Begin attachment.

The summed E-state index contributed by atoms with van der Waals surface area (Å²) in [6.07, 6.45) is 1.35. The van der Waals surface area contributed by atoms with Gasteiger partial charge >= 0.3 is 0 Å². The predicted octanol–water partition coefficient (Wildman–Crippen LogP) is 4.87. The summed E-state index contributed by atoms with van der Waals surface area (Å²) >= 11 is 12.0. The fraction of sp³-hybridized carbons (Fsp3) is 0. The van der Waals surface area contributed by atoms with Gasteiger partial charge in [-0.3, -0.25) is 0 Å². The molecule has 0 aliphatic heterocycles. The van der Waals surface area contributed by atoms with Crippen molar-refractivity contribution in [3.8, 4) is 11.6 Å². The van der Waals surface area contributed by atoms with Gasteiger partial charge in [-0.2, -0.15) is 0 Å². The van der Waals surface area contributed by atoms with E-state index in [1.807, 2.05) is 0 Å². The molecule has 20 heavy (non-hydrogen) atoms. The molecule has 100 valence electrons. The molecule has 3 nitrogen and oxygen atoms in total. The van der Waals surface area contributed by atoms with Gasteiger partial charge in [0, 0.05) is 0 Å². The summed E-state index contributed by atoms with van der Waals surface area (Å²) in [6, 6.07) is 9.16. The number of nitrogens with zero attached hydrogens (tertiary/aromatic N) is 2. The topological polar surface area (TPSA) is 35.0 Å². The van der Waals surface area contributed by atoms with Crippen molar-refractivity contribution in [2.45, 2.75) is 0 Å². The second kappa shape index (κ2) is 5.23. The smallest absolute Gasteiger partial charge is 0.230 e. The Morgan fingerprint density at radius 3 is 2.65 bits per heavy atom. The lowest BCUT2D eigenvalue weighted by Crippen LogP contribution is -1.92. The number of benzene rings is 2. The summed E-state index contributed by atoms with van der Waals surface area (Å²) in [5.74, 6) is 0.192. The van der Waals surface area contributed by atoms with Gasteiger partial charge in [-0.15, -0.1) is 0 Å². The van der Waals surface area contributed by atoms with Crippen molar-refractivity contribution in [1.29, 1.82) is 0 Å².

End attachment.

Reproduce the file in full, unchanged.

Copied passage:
The summed E-state index contributed by atoms with van der Waals surface area (Å²) in [6.07, 6.45) is 1.35. The van der Waals surface area contributed by atoms with Gasteiger partial charge >= 0.3 is 0 Å². The predicted octanol–water partition coefficient (Wildman–Crippen LogP) is 4.87. The summed E-state index contributed by atoms with van der Waals surface area (Å²) >= 11 is 12.0. The fraction of sp³-hybridized carbons (Fsp3) is 0. The van der Waals surface area contributed by atoms with Gasteiger partial charge in [-0.3, -0.25) is 0 Å². The molecule has 0 aliphatic heterocycles. The van der Waals surface area contributed by atoms with Crippen molar-refractivity contribution in [3.8, 4) is 11.6 Å². The van der Waals surface area contributed by atoms with Gasteiger partial charge in [-0.2, -0.15) is 0 Å². The van der Waals surface area contributed by atoms with E-state index in [1.807, 2.05) is 0 Å². The molecule has 20 heavy (non-hydrogen) atoms. The molecule has 100 valence electrons. The molecule has 3 nitrogen and oxygen atoms in total. The van der Waals surface area contributed by atoms with Gasteiger partial charge in [0, 0.05) is 0 Å². The summed E-state index contributed by atoms with van der Waals surface area (Å²) in [6, 6.07) is 9.16. The number of nitrogens with zero attached hydrogens (tertiary/aromatic N) is 2. The topological polar surface area (TPSA) is 35.0 Å². The van der Waals surface area contributed by atoms with Crippen molar-refractivity contribution in [2.45, 2.75) is 0 Å². The second kappa shape index (κ2) is 5.23. The smallest absolute Gasteiger partial charge is 0.230 e. The Morgan fingerprint density at radius 3 is 2.65 bits per heavy atom. The lowest BCUT2D eigenvalue weighted by Crippen LogP contribution is -1.92. The number of benzene rings is 2. The summed E-state index contributed by atoms with van der Waals surface area (Å²) in [5.74, 6) is 0.192. The van der Waals surface area contributed by atoms with Gasteiger partial charge in [-0.15, -0.1) is 0 Å². The van der Waals surface area contributed by atoms with Crippen molar-refractivity contribution in [1.29, 1.82) is 0 Å².